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Joe Biden on Civil Rights

Former Vice President; previously Democratic Senator (DE)

 


1970s: Desegregating society ok, but not via school busing

Biden's statements [opposing school desegregation] 44 years ago represent one of the earliest chapters in his well-documented record on racial issues, during which he generally has worked alongside African American leaders and been embraced by them.

Biden's spokesman said the former V.P. still believes he was right to oppose busing, noting, "He never thought busing was the best way to integrate schools in Delaware--a position which most people now agree with. As he said during those many years of debate, busing would not achieve equal opportunity. And it didn't."

The spokesman said Biden has a distinguished history of working for civil rights and against segregation. As a young man, Biden fought to desegregate a movie theater in Delaware, and worked as the only white employee at a largely black swimming pool. "Joe Biden is today--and has been for more than 40 years in public life--one of the strongest and most powerful voices for civil rights in America," the spokesman concluded.

Source: Washington Post, "Desegregation," on 2020 Democratic primary , Mar 7, 2019

Endorsed diverse slate of candidates for Congress

From American Possibilities, Biden's PAC: "Together, in 2018, we endorsed a slate of 133 candidates. More than half of those endorsements were women. A quarter were people of color. Almost half of those candidates were under 50 years of age.

I traveled to 24 states in support of 65 of our candidates. And thanks to supporters everywhere, we contributed more than $600,000 to candidates this cycle.

All that effort paid off-and helped some exceptional leaders win tough races."

Source: 2018 Congressional endorsements by AmericanPossibilities.org , Feb 25, 2019

1962: only white lifeguard at pool of African-American kids

Ever since his first election, Biden has been a vocal champion of civil rights. His inspiration? The swimming pools.

In 1962, while still at college, Joe made some extra cash as a lifeguard. A dozen lifeguards worked at the Prices Run swimming pool, but he was the only white guy. He was one of the only white people in the entire pool, which was filled with hundreds of African American swimmers.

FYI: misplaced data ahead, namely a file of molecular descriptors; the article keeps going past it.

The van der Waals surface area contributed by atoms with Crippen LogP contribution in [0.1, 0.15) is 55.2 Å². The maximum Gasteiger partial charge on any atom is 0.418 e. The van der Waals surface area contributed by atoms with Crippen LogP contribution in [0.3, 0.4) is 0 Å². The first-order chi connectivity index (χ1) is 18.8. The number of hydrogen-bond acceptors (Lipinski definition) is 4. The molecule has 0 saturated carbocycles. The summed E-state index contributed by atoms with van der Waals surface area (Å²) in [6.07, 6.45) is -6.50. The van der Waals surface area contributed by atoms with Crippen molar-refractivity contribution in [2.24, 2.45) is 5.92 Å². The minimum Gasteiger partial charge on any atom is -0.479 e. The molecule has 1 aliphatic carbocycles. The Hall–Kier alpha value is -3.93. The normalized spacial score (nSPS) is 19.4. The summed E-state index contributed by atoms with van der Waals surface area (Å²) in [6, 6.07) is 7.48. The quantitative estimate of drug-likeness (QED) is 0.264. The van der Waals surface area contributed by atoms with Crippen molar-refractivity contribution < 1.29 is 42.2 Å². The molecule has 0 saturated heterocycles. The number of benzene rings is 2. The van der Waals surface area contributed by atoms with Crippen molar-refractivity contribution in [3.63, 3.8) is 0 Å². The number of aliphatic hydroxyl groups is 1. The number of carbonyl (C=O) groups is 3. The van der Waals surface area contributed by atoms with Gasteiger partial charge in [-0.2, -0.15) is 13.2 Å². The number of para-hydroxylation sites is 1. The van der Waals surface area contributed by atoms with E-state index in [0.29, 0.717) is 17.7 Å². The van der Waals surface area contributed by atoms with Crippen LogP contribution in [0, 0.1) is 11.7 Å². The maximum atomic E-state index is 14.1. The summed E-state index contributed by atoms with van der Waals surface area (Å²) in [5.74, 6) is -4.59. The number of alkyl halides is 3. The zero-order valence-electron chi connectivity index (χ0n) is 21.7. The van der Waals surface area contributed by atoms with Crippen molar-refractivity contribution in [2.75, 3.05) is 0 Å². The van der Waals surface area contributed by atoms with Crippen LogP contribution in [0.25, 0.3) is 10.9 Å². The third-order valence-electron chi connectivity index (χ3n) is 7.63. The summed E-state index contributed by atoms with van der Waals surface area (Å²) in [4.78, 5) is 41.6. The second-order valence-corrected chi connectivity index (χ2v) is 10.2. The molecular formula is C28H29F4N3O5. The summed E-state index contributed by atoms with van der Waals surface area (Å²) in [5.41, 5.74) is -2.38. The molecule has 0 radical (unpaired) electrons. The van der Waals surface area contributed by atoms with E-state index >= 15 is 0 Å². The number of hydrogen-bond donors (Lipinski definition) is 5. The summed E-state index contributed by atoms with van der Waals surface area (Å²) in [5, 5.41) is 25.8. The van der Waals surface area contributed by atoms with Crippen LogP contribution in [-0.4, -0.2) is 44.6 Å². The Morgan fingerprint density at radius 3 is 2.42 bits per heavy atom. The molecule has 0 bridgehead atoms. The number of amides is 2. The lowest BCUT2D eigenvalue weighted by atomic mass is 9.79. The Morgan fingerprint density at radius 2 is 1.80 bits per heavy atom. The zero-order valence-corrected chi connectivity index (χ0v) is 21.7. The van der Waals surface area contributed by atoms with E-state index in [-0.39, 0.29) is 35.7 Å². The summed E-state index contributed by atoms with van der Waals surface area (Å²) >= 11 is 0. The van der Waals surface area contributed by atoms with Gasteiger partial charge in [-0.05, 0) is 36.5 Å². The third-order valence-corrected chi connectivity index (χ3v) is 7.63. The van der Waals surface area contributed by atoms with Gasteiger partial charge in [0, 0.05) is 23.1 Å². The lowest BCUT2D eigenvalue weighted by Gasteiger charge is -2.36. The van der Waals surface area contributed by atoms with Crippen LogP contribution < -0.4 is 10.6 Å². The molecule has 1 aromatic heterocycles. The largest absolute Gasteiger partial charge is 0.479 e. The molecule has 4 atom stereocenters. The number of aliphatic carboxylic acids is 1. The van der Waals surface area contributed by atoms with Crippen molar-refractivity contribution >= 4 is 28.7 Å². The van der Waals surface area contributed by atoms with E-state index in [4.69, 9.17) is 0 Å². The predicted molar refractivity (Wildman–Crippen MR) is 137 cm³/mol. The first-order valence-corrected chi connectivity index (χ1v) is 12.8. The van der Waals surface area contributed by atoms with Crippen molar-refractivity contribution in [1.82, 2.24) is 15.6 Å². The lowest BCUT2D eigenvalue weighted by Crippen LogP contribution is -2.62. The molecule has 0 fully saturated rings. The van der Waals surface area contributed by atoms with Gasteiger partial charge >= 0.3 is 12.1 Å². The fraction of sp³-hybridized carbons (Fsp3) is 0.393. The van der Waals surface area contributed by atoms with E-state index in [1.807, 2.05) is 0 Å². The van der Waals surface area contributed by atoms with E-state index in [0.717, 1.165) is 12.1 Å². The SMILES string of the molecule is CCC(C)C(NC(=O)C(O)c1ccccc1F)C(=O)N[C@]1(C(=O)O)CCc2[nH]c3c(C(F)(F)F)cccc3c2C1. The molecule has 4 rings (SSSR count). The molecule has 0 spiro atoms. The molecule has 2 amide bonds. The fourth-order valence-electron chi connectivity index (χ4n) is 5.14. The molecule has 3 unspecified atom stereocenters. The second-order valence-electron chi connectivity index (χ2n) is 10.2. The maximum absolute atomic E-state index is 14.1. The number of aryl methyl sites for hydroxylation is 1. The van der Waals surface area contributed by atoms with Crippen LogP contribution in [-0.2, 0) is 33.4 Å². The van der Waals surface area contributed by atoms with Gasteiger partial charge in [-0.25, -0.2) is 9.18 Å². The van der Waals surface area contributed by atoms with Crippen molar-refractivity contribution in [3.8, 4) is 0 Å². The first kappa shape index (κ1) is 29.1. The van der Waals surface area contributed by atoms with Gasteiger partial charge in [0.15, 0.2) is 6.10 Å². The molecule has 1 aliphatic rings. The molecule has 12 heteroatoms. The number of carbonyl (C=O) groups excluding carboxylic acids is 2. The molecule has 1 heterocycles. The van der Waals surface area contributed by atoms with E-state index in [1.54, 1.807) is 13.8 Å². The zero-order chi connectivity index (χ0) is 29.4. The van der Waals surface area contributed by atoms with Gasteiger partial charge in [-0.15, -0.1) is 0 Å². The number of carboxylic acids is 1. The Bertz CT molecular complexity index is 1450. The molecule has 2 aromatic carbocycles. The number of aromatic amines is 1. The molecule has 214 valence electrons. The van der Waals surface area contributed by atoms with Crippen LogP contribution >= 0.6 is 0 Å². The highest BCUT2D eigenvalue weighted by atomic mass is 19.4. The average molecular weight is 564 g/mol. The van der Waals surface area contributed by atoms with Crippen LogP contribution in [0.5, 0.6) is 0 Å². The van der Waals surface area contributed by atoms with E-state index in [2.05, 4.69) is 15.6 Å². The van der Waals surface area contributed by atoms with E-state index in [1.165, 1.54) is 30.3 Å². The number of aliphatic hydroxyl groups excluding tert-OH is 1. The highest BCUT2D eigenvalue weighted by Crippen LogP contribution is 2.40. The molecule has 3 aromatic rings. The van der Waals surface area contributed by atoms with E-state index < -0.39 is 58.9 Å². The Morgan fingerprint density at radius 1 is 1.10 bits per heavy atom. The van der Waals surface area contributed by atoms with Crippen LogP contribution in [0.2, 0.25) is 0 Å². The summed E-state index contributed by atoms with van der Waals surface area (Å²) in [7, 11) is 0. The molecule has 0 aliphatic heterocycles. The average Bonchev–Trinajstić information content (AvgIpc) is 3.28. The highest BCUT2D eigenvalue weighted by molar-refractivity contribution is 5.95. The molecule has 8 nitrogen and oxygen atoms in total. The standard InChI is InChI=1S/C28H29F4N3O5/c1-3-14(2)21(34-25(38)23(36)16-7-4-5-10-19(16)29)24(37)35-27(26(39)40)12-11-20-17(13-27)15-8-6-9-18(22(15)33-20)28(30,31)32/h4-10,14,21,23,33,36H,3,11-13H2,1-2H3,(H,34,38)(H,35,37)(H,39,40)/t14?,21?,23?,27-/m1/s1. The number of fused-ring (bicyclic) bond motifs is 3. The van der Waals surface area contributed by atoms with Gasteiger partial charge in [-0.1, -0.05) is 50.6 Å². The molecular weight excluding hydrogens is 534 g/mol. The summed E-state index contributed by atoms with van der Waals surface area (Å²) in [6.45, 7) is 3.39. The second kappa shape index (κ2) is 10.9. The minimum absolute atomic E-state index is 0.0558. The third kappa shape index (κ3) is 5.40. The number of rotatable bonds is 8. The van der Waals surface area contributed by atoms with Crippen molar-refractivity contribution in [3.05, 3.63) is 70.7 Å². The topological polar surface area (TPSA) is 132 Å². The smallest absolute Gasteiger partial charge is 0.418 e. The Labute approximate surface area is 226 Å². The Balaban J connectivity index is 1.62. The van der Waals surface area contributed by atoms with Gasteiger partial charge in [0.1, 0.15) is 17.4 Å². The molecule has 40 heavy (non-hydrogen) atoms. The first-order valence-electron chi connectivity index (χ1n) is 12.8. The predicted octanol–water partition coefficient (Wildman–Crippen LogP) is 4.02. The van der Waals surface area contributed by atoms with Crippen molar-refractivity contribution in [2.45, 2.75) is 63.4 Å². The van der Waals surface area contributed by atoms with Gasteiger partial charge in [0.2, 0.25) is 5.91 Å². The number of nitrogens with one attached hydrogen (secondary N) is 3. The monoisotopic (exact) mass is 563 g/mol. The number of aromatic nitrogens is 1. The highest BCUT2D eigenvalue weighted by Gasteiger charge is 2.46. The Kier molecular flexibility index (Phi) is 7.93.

Biden played hoops with the other lifeguards. Made friends. And perhaps for the first time, he began to see the world through a different, less privileged set of eyes. He heard stories of segregation at movie theatres, of naked racism, of how black people endured "a dozen small cuts a day."

He got along well with the community. Fifty years later, Joe returned to that swimming pool. Wearing a navy suit instead of swim trunks, he sat in the lifeguard chair. "I owe this neighborhood," he told the crowd. " I learned so, so much." By then the pool had a new name: The Joseph R. Biden Jr. Aquatic Center.

Source: The Book of Joe, by Jeff Wilser, p. 38-9 , Oct 24, 2017

Delivered eulogy for segregationist Senator Strom Thurmond

Biden would soon meet a man who seemed to embody everything that he had opposed: Senator Strom Thurmond, the segregationist, [who said] "Segregation in the South is honest, open, and aboveboard".

Despite those repugnant positions, Biden did his best not to vilify the man, and he watched as Thurmond's positions on race gradually evolved.

Biden believes in our ability to change so much, in fact, that he unwittingly used the word five times in one paragraph. "Strom knew America was changing, and that there was a lot he didn't understand about that change. Much of the change challenged many of his long-held views. But he also saw his beloved South Carolina and the people of South Carolina changing as well, and he knew the time had come to change himself."

Before Strom Thurmond died, he made sure to include one last detail in his will: The eulogy would need to be delivered by Joe Biden.

Source: The Book of Joe, by Jeff Wilser, p. 60-1 , Oct 24, 2017

Marriage is all about "who do you love", of whatever gender

On May 6, 2012, the Meet the Press interviewer asked Biden if his views on gay marriage had evolved. Biden spoke slowly, quietly, earnestly. "This is about... a simple proposition," he said, hands clasped. "Who do you love? And will you be loyal to the person you love? And that's what people are finding out is what marriages at their root are about. Whether they are marriages of lesbians or gay men or heterosexuals."

The interviewer wanted to clarify. "And you're comfortable with same-sex marriage now?"

"I am absolutely comfortable with the fact that men marrying men, women marrying women, and heterosexual men and women marrying one another, are entitled to the same exact rights," Biden said. "All the civil rights, all the civil liberties. And quite frankly, I don't see much of a distinction beyond that."

Whether he had intended to or not, Joe Biden had just made history, and we all know what happened next.

Source: The Book of Joe, by Jeff Wilser, p.147 , Oct 24, 2017

Obama disbelieved 2012 gay-marriage support was "accidental"

Biden infuriated Obama by publicly declaring his off-message support for gay marriage, just as the 2012 campaign was entering the homestretch. Obama's team didn't buy Biden's explanation that the gay-marriage endorsement was accidental--and, until recently, Obama's team blocked Biden from doing much national media [after that event]. The freeze-out was not subtle: The V.P. was personally excluded from planning meetings he had been invited to attend 4 years earlier, and his people were treated with open contempt in the weeks following the gay marriage controversy.